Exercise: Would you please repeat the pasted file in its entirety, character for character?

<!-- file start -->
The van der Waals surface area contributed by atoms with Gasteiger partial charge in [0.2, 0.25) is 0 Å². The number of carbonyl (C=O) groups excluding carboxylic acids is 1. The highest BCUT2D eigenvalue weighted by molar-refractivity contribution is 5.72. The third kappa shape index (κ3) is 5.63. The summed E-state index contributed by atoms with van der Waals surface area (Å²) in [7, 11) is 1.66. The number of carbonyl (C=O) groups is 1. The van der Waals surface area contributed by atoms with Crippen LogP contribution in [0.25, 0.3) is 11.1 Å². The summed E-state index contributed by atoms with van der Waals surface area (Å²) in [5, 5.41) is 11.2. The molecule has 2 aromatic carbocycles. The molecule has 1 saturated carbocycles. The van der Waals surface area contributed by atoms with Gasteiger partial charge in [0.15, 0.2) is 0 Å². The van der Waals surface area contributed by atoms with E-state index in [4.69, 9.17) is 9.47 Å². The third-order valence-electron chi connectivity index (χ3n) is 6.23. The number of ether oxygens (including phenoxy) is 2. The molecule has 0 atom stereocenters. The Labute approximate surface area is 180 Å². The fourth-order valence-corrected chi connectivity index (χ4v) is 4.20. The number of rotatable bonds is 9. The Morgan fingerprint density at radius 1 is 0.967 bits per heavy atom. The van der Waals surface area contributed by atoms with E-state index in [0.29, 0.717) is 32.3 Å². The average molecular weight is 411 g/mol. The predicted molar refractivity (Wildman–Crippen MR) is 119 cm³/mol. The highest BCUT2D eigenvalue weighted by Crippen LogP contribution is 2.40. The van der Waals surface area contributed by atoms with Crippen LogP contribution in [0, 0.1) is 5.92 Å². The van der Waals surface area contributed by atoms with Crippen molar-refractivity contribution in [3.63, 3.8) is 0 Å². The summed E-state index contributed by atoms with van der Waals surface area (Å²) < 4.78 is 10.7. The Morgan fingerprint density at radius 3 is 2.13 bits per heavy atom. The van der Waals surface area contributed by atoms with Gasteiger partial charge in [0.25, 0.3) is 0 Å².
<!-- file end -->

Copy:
The van der Waals surface area contributed by atoms with Gasteiger partial charge in [0.2, 0.25) is 0 Å². The number of carbonyl (C=O) groups excluding carboxylic acids is 1. The highest BCUT2D eigenvalue weighted by molar-refractivity contribution is 5.72. The third kappa shape index (κ3) is 5.63. The summed E-state index contributed by atoms with van der Waals surface area (Å²) in [7, 11) is 1.66. The number of carbonyl (C=O) groups is 1. The van der Waals surface area contributed by atoms with Crippen LogP contribution in [0.25, 0.3) is 11.1 Å². The summed E-state index contributed by atoms with van der Waals surface area (Å²) in [5, 5.41) is 11.2. The molecule has 2 aromatic carbocycles. The molecule has 1 saturated carbocycles. The van der Waals surface area contributed by atoms with Gasteiger partial charge in [0.15, 0.2) is 0 Å². The van der Waals surface area contributed by atoms with E-state index in [4.69, 9.17) is 9.47 Å². The third-order valence-electron chi connectivity index (χ3n) is 6.23. The number of ether oxygens (including phenoxy) is 2. The molecule has 0 atom stereocenters. The Labute approximate surface area is 180 Å². The fourth-order valence-corrected chi connectivity index (χ4v) is 4.20. The number of rotatable bonds is 9. The Morgan fingerprint density at radius 1 is 0.967 bits per heavy atom. The van der Waals surface area contributed by atoms with E-state index in [0.29, 0.717) is 32.3 Å². The average molecular weight is 411 g/mol. The predicted molar refractivity (Wildman–Crippen MR) is 119 cm³/mol. The highest BCUT2D eigenvalue weighted by Crippen LogP contribution is 2.40. The van der Waals surface area contributed by atoms with Crippen LogP contribution in [0, 0.1) is 5.92 Å². The van der Waals surface area contributed by atoms with Crippen molar-refractivity contribution in [3.63, 3.8) is 0 Å². The summed E-state index contributed by atoms with van der Waals surface area (Å²) < 4.78 is 10.7. The Morgan fingerprint density at radius 3 is 2.13 bits per heavy atom. The van der Waals surface area contributed by atoms with Gasteiger partial charge in [0.25, 0.3) is 0 Å².